the procedure used by Knapp and Swoyer (1967) to produce data with an inter-correlation of r. Various amounts of skew were produced in the two variables by first modifying their variances, then transforming to the lognormal distribution, by[x.sup.*] = [e.sup.x], (2)
where e is the base of the Naperian logarithms. An equation for the skew in lognormal data is
skew = [([e.sup.v]- 1).sup.1/2]([e.sup.v] + 2), (3)
where V is the variance (Aitchison & Brown, 1976; simplified by Dunlap, Chen, & Greer, 1994). To produce negative skew, we performed exponentiation on the reflected variable. Then the result was reflected again to preserve the sign of the correlation, as may be seen in Equation 4. The standardized third[x.sup.*]= [-e.sup.-x], (4)
moments and correlations were computed and are depicted in Figure 1. As can be seen, the maximum correlation occurs when both variables have no skew. The correlation is somewhat lower when both variables are skewed in the same direction, but the correlation is dramatically lower when the skew is in opposite directions.
Relatedly, Carroll (1961) and Halperin (1986) pointed out that differences in the shapes of the marginal distributions of two variables will constrain the maximum value that the correlation can assume. The impact of differences in distribution shape in limiting the maximal value of a correlation can be most easily seen for the phi coefficient. Ferguson (1941), among others, worried that, if left uncorrected, such effects would result in difficult items grouping with other difficult items, and easy items grouping with easy items in factor analysis. This in turn would result in “difficulty factors” that were solely the result of different shapes of the marginal distributions.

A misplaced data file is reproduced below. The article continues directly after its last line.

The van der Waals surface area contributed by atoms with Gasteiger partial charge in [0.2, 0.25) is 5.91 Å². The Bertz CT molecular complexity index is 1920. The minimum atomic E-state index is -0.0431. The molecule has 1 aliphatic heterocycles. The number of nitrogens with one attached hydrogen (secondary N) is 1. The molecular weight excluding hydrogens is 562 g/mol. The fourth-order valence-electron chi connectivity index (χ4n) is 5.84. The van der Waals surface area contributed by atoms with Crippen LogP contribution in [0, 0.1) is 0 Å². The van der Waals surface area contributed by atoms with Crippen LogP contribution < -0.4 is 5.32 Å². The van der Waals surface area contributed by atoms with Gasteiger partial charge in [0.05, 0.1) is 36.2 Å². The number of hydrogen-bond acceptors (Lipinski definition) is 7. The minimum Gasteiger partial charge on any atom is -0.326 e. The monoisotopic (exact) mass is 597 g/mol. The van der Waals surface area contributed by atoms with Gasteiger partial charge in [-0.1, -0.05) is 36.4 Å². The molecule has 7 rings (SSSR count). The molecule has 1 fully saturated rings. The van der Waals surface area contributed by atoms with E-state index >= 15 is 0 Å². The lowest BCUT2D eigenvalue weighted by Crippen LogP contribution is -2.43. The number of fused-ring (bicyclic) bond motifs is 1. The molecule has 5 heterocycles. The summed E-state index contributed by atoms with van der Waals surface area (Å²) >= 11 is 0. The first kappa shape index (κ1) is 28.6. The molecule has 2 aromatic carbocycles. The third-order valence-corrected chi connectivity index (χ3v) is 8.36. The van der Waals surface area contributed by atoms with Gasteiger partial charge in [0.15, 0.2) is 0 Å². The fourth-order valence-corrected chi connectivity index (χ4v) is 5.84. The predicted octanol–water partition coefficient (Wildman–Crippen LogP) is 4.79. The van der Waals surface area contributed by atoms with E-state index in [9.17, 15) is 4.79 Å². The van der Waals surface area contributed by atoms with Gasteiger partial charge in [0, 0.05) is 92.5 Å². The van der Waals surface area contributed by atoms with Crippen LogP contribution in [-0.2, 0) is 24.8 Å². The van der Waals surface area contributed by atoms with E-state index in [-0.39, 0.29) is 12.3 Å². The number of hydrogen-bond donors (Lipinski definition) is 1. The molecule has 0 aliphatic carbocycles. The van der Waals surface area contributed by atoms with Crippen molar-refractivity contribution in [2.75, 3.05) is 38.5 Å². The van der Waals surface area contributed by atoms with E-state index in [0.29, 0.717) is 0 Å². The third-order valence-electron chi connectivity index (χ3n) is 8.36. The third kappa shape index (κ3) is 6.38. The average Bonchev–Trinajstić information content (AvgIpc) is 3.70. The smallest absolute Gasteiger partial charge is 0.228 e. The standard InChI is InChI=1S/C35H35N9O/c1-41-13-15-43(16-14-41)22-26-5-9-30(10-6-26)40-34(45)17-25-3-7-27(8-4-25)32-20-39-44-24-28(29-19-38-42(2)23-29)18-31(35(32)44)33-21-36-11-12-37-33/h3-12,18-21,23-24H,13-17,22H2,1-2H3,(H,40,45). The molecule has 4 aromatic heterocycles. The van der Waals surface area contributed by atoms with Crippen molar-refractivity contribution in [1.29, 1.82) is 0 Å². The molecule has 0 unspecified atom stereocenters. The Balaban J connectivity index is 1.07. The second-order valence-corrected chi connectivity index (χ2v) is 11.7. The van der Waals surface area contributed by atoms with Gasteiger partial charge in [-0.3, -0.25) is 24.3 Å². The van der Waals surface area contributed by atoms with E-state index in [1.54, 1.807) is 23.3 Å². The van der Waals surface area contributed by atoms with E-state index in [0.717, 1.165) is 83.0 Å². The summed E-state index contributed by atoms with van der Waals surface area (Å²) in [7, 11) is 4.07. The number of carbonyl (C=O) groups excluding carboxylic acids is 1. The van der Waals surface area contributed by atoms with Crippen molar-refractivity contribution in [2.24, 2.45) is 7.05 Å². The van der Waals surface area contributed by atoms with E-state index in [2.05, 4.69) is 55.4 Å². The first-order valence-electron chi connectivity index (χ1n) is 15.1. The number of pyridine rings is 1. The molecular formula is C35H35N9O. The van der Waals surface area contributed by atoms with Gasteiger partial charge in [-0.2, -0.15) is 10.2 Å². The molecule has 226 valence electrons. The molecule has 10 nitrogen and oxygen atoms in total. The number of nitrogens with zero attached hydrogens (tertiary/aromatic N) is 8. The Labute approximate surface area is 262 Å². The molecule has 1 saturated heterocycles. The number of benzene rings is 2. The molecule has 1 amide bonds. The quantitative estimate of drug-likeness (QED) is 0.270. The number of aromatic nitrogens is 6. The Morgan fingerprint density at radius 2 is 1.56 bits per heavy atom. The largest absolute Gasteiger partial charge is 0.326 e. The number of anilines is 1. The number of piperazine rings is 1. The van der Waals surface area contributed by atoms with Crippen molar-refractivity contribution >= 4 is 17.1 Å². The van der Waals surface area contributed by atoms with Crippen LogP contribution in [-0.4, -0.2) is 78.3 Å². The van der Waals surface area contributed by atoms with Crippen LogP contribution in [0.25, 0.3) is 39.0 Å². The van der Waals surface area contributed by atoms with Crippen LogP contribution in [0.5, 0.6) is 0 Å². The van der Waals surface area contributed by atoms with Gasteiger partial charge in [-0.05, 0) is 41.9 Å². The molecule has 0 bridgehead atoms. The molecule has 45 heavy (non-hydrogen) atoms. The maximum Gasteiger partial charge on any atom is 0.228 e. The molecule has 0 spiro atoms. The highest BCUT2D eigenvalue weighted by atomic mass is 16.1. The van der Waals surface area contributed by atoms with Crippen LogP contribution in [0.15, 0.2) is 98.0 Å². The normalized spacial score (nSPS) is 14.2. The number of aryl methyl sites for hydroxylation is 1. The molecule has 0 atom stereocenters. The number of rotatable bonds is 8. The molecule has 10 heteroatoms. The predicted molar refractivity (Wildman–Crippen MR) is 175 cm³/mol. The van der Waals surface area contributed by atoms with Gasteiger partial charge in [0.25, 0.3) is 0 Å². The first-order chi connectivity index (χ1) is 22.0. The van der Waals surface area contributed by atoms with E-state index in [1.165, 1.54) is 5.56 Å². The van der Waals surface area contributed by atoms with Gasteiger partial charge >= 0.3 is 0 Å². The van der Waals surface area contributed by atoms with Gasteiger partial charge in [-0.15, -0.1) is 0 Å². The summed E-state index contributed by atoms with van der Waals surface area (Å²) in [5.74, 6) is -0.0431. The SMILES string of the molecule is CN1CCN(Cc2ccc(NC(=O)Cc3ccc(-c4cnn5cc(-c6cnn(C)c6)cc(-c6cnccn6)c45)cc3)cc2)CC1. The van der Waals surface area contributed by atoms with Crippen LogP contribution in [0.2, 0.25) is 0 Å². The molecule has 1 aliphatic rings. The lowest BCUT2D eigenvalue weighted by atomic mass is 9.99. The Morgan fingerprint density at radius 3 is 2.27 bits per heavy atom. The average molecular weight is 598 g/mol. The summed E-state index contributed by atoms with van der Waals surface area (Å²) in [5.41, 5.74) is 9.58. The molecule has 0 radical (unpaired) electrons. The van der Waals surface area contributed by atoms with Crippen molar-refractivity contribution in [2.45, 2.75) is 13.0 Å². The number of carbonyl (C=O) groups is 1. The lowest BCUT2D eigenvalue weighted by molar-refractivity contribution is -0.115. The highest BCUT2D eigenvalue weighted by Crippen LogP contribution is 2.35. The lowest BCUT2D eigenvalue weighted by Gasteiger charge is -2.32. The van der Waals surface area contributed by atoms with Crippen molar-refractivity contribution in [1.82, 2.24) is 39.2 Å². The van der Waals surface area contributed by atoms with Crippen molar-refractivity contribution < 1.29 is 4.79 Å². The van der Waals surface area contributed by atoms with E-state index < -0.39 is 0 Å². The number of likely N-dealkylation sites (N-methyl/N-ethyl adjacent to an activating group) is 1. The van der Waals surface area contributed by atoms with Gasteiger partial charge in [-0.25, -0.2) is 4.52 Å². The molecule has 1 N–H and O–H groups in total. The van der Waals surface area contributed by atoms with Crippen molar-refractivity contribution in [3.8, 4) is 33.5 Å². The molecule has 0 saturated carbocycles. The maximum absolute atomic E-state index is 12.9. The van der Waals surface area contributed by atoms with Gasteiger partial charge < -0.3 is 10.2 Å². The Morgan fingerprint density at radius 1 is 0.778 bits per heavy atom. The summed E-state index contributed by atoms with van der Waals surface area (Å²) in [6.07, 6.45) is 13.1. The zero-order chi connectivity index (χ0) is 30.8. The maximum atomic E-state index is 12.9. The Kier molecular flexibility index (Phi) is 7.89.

Dunlap, Chen, and Greer (1994) showed analytically that skew lowered reliability for two general types of skewed distributions. Those distributions were the normal distribution raised to a power and the lognormal distribution, which can be returned to symmetry by a simple power transformation or by taking the logarithm, respectively. If skew in a measure lowers the reliability of that measure, it stands to reason that correcting the skew in a measure, thus improving its reliability, should result in improved correlations of that variable with other measures. It is well known (cf. Allen & Yen, 1979; Lord & Novick, 1968) that the validity coefficient cannot be higher than the square root of the product of the reliabilities of the two measures involved (where the reliability coefficient is defined as the correlation between observed scores on parallel measures).
Levine and Dunlap (1982, 1983) showed that the power of analysis of variance (ANOVA) was reduced with lognormal data, a distribution that may have considerable skew but may be corrected to normality with the log transformation. Because ANOVA can be thought of as a subset of problems in regression (see Cohen & Cohen, 1975), it seems likely that skewed data will also result in decreased power in regression problems. Power in testing correlations is directly related to the size of the correlation coefficient (see Cohen, 1988); therefore, it is likely that reducing skew will result in increased absolute magnitudes of correlations.